Protests against IMF-backed tax reform bill continue in Jordan

Demonstrators gather near the office of prime minister in Amman to protest against price hikes and tax increases.

    Riot police were present outside the prime minister's office in Amman [Muhammad Hamed/Reuters]
    Riot police were present outside the prime minister's office in Amman [Muhammad Hamed/Reuters]

    Hundreds of people in Jordan's capital have protested for the third consecutive day against the increase of living costs and a new income tax draft law.

    Rallied kicked off after more than 33 unions participated in a general strike on Wednesday, accusing the government of covering up failed economic policies.

    On Saturday, crowds of people made their way to Amman's Fourth Roundabout, where the office of the prime minister is located.

    There, they chanted anti-government slogans and called for the resignation of Prime Minister Hani Mulki.

    Hundreds of Jordanians also protested in other parts of the country, including the provinces of Zarqa, Irbid, and Ma'an.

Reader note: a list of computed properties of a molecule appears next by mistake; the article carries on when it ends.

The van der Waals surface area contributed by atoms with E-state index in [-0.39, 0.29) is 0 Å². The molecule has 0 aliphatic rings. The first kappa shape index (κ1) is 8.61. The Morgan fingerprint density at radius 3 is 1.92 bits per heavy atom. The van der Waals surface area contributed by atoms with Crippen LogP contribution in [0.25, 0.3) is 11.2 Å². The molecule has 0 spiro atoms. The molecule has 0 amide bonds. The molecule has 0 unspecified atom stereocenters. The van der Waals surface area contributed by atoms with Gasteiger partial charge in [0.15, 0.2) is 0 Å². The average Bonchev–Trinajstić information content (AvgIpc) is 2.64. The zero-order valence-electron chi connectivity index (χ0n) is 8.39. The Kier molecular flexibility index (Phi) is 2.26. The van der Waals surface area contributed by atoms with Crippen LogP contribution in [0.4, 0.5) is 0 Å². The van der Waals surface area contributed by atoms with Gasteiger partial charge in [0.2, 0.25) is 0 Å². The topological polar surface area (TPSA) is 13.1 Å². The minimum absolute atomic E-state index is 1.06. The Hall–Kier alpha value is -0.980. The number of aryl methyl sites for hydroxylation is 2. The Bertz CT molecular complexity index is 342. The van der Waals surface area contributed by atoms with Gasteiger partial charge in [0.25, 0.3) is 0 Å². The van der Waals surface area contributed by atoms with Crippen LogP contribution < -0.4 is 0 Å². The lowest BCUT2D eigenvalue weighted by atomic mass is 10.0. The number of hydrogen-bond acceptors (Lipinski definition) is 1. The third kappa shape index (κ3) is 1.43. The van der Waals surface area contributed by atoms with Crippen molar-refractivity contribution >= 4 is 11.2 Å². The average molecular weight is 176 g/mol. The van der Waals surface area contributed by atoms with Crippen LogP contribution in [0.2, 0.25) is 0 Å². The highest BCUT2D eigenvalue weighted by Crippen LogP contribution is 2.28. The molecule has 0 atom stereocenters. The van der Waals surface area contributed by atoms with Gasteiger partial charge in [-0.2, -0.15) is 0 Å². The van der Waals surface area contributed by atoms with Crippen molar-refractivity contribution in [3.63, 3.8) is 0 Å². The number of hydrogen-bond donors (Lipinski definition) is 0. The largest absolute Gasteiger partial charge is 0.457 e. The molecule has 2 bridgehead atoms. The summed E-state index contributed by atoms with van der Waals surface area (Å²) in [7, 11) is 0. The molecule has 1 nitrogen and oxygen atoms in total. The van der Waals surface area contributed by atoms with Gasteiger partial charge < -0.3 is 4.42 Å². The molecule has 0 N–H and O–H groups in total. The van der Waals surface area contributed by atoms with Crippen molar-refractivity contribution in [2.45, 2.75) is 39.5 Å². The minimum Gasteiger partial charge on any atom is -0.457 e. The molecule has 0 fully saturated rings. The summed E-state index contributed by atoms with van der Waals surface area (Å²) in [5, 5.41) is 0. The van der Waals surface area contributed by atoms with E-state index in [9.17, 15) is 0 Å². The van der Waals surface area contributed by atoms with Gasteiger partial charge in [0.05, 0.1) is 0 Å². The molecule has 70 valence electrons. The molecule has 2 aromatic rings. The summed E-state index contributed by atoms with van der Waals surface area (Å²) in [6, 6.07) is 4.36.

In the governorate of al-Tafilah, protesters chanted, "We will not be ruled by the World Bank".

    Unions say the tax bill, driven by International Monetary Fund (IMF) recommendations, will exacerbate a decline in living standards.

    Yet Mulki has so far refused to scrap the IMF-backed bill, saying parliament had the final decision.

    "Sending the draft law does not mean parliament will agree to it or even agree on its articles," Mulki told reporters on Saturday after meeting with trade union leaders. "Parliament is its own master."

    The prime minister said that more meetings would follow, but the head of Jordan's main union Ali Obus demanded for the state to "maintain its own independence and not bow to IMF demands".

    The bill proposes that anyone with an annual income of 8,000 dinars ($11,000) or more would have to pay a five percent increase of income tax, while businesses would face steep tax increases between 20 and 40 percent. Evaders would be heavily fined.

    The proposed law is the latest in a series of economic reforms since Amman secured a $723m, three-year credit line from the IMF in 2016.

    The bill aims to reduce Jordan's public debt from 94 percent of its gross domestic product (GDP) to 77 percent by 2021.

    Yet 78 out of 130 MPs issued a statement on Friday saying they would vote against the draft legislation.

    They said the income tax draft law does not serve the economic and social interests of the people.

    SOURCE: Al Jazeera and news agencies


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